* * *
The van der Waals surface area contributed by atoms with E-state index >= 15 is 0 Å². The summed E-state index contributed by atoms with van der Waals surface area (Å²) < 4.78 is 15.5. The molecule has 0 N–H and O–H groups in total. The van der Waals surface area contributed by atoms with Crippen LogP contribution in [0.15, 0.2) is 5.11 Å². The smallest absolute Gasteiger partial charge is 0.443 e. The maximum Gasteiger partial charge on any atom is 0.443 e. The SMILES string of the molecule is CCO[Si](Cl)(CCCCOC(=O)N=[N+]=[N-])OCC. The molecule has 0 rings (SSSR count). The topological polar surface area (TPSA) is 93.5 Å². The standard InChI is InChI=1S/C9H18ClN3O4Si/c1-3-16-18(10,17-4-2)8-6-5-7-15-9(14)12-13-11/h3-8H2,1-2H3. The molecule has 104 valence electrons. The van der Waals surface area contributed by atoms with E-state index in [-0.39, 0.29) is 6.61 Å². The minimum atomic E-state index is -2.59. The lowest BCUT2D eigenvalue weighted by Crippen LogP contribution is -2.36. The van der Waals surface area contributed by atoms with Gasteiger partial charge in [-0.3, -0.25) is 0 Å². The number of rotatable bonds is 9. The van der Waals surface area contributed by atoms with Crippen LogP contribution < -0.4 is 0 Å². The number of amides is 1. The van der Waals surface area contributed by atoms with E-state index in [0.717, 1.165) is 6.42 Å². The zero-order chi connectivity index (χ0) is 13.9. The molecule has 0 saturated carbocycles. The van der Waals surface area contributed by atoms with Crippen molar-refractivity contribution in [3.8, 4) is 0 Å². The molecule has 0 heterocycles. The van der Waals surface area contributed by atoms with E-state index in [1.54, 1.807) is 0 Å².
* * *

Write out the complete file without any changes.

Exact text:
The van der Waals surface area contributed by atoms with E-state index >= 15 is 0 Å². The summed E-state index contributed by atoms with van der Waals surface area (Å²) < 4.78 is 15.5. The molecule has 0 N–H and O–H groups in total. The van der Waals surface area contributed by atoms with Crippen LogP contribution in [0.15, 0.2) is 5.11 Å². The smallest absolute Gasteiger partial charge is 0.443 e. The maximum Gasteiger partial charge on any atom is 0.443 e. The SMILES string of the molecule is CCO[Si](Cl)(CCCCOC(=O)N=[N+]=[N-])OCC. The molecule has 0 rings (SSSR count). The topological polar surface area (TPSA) is 93.5 Å². The standard InChI is InChI=1S/C9H18ClN3O4Si/c1-3-16-18(10,17-4-2)8-6-5-7-15-9(14)12-13-11/h3-8H2,1-2H3. The molecule has 104 valence electrons. The van der Waals surface area contributed by atoms with E-state index in [-0.39, 0.29) is 6.61 Å². The minimum atomic E-state index is -2.59. The lowest BCUT2D eigenvalue weighted by Crippen LogP contribution is -2.36. The van der Waals surface area contributed by atoms with Gasteiger partial charge in [-0.3, -0.25) is 0 Å². The number of rotatable bonds is 9. The van der Waals surface area contributed by atoms with Crippen LogP contribution < -0.4 is 0 Å². The number of amides is 1. The van der Waals surface area contributed by atoms with E-state index in [0.717, 1.165) is 6.42 Å². The zero-order chi connectivity index (χ0) is 13.9. The molecule has 0 saturated carbocycles. The van der Waals surface area contributed by atoms with Crippen molar-refractivity contribution in [3.8, 4) is 0 Å². The molecule has 0 heterocycles. The van der Waals surface area contributed by atoms with E-state index in [1.54, 1.807) is 0 Å².